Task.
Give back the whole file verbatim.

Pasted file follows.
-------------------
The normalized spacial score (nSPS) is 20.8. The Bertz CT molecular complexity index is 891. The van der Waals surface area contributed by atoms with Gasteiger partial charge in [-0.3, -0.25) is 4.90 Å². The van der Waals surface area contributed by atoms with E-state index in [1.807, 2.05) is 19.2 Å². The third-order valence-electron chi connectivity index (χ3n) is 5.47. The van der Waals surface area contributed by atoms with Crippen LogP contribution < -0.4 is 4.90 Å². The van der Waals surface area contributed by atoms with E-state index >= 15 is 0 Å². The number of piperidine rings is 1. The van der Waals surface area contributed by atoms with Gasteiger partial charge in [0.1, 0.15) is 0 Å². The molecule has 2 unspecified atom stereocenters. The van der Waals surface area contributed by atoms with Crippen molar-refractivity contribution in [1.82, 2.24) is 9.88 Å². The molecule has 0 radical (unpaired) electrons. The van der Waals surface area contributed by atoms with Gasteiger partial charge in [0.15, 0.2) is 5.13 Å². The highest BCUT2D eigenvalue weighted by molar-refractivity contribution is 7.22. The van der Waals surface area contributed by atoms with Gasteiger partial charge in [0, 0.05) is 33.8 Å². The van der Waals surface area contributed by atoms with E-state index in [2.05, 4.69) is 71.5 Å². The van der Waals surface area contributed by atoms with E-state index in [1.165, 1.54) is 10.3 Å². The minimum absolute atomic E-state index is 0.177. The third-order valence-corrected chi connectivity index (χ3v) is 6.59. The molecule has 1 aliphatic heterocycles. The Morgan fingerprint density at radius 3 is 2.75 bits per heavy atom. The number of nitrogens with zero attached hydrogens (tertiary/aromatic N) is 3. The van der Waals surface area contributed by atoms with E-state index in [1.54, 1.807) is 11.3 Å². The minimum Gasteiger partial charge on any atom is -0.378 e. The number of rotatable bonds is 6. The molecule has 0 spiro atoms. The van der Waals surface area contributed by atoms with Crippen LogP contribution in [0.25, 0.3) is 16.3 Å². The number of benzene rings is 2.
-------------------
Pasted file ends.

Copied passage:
The normalized spacial score (nSPS) is 20.8. The Bertz CT molecular complexity index is 891. The van der Waals surface area contributed by atoms with Gasteiger partial charge in [-0.3, -0.25) is 4.90 Å². The van der Waals surface area contributed by atoms with E-state index in [1.807, 2.05) is 19.2 Å². The third-order valence-electron chi connectivity index (χ3n) is 5.47. The van der Waals surface area contributed by atoms with Crippen LogP contribution < -0.4 is 4.90 Å². The van der Waals surface area contributed by atoms with E-state index >= 15 is 0 Å². The number of piperidine rings is 1. The van der Waals surface area contributed by atoms with Gasteiger partial charge in [0.1, 0.15) is 0 Å². The molecule has 2 unspecified atom stereocenters. The van der Waals surface area contributed by atoms with Crippen molar-refractivity contribution in [1.82, 2.24) is 9.88 Å². The molecule has 0 radical (unpaired) electrons. The van der Waals surface area contributed by atoms with Gasteiger partial charge in [0.15, 0.2) is 5.13 Å². The highest BCUT2D eigenvalue weighted by molar-refractivity contribution is 7.22. The van der Waals surface area contributed by atoms with Gasteiger partial charge in [0, 0.05) is 33.8 Å². The van der Waals surface area contributed by atoms with E-state index in [2.05, 4.69) is 71.5 Å². The van der Waals surface area contributed by atoms with E-state index in [1.165, 1.54) is 10.3 Å². The minimum absolute atomic E-state index is 0.177. The third-order valence-corrected chi connectivity index (χ3v) is 6.59. The molecule has 1 aliphatic heterocycles. The Morgan fingerprint density at radius 3 is 2.75 bits per heavy atom. The number of nitrogens with zero attached hydrogens (tertiary/aromatic N) is 3. The van der Waals surface area contributed by atoms with E-state index in [1.54, 1.807) is 11.3 Å². The minimum Gasteiger partial charge on any atom is -0.378 e. The number of rotatable bonds is 6. The molecule has 0 spiro atoms. The van der Waals surface area contributed by atoms with Crippen LogP contribution in [0.25, 0.3) is 16.3 Å². The number of benzene rings is 2.